GRAPEVINE, Texas (March 8, 2006) -- Labor peace was restored to the NFL when the owners agreed to the players union's proposal, extending the collective bargaining agreement for six years.
There were no further details on the agreement, or whether it includes expanded revenue sharing.
The vote was 30-2, with Buffalo and Cincinnati, two low-revenue teams, voting against the extension.
Free agency, put off twice by the protracted negotiations between the owners and players, now will start at 12:01 a.m. March 10.
"It was a good compromise," said Jim Irsay, owner of low-revenue Indianapolis. "We're happy with it -- 30-2 is a good vote."
The agreement comes after a week of on-again, off-again negotiations, culminating in a two-day owners meeting.
No agreement wouldn't have meant a work stoppage -- at least not for the next two years -- but it would have sent teams scrambling to get under a $94.5 million salary cap. That would have put a number of veterans on the street and it would've also limited the amount of money available for other free agents. And it would've led to an uncapped year in 2007.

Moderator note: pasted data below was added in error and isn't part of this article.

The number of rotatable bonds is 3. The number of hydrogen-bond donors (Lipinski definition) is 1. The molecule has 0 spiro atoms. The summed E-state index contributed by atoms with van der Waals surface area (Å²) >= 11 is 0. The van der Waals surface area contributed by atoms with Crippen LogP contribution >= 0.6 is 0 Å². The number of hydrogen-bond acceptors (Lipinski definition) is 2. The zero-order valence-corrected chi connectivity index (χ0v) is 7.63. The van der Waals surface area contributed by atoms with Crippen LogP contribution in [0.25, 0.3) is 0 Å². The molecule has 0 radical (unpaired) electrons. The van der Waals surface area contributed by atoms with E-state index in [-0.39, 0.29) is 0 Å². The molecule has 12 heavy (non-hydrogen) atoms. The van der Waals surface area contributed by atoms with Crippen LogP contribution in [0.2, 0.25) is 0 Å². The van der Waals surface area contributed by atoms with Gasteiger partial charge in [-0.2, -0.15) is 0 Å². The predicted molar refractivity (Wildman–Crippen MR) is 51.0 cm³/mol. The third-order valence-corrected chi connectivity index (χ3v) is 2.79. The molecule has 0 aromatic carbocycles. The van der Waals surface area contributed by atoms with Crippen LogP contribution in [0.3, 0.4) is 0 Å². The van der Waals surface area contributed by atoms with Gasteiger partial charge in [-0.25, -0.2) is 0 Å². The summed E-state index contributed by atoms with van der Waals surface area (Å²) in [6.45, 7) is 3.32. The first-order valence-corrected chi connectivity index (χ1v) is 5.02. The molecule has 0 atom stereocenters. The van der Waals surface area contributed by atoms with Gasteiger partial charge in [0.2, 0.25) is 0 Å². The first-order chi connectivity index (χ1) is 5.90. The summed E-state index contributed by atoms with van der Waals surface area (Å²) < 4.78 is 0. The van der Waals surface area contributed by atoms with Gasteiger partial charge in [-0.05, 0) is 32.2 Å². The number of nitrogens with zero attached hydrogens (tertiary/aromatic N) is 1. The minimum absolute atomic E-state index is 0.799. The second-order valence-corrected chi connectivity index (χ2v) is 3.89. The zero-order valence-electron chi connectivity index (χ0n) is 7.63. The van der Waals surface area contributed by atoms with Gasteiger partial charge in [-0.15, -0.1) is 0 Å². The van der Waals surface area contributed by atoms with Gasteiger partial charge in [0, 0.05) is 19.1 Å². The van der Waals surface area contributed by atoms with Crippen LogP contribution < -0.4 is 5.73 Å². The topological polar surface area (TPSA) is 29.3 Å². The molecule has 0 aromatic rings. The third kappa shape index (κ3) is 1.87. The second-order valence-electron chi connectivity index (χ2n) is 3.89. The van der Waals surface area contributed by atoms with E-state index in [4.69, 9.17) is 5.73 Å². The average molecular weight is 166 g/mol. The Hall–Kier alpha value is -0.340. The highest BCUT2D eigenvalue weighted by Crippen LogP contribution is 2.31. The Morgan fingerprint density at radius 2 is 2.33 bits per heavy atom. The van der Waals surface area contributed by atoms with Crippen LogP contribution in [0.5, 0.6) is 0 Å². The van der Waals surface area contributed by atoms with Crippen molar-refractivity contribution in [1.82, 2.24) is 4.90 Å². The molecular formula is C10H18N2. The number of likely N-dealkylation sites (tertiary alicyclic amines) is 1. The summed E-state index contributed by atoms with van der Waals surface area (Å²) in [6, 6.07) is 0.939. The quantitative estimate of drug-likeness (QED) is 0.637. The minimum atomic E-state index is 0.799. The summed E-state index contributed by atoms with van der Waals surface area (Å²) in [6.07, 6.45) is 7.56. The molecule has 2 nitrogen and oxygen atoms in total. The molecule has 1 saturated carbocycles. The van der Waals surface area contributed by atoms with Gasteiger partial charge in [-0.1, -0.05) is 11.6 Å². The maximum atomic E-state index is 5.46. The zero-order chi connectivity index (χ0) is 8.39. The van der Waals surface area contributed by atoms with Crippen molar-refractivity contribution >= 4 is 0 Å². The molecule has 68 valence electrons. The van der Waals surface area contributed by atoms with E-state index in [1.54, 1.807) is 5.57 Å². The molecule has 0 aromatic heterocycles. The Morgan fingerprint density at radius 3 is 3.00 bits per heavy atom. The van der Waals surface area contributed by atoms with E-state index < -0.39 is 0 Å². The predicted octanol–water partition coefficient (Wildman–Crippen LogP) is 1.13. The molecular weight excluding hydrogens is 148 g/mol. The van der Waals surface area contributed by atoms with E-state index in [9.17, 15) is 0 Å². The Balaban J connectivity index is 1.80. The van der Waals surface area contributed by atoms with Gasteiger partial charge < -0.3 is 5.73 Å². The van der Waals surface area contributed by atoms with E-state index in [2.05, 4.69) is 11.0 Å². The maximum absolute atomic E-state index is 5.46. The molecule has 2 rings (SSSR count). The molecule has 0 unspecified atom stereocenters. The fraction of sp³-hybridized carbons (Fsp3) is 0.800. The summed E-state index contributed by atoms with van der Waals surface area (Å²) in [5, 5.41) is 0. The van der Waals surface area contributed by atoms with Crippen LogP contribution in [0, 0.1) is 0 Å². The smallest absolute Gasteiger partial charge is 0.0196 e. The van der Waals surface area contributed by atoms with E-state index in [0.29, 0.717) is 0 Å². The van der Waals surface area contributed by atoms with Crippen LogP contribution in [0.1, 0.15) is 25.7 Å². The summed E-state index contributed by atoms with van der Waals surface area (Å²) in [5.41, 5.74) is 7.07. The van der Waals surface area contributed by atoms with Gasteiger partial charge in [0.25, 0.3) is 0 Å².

Now the cap is expected to go up by as much as $10 million with an extension of the CBA in place.
The real debate was between the owners themselves on the important issue of expanded revenue sharing.
The revenue debate involves low-income teams such as Buffalo, Cincinnati and Indianapolis who say high-revenue teams -- Dallas, Washington and Philadelphia, for instance -- should contribute proportionately to the player pool because they can earn far more in nonfootball income such as advertising and local radio rights.
Those high-revenue teams might contribute only 10 percent of their outside money compared with 50 percent or more for low-revenue teams.
"Some teams are contributing a little more than others," Redskins owner Dan Synder said. "This is really a win-win."
Gene Upshaw, the executive director of the NFL Players Association, has insisted throughout more than a year of negotiations that the division between owners must be resolved before agreement could be reached on a contract extension.
The Associated Press News Service
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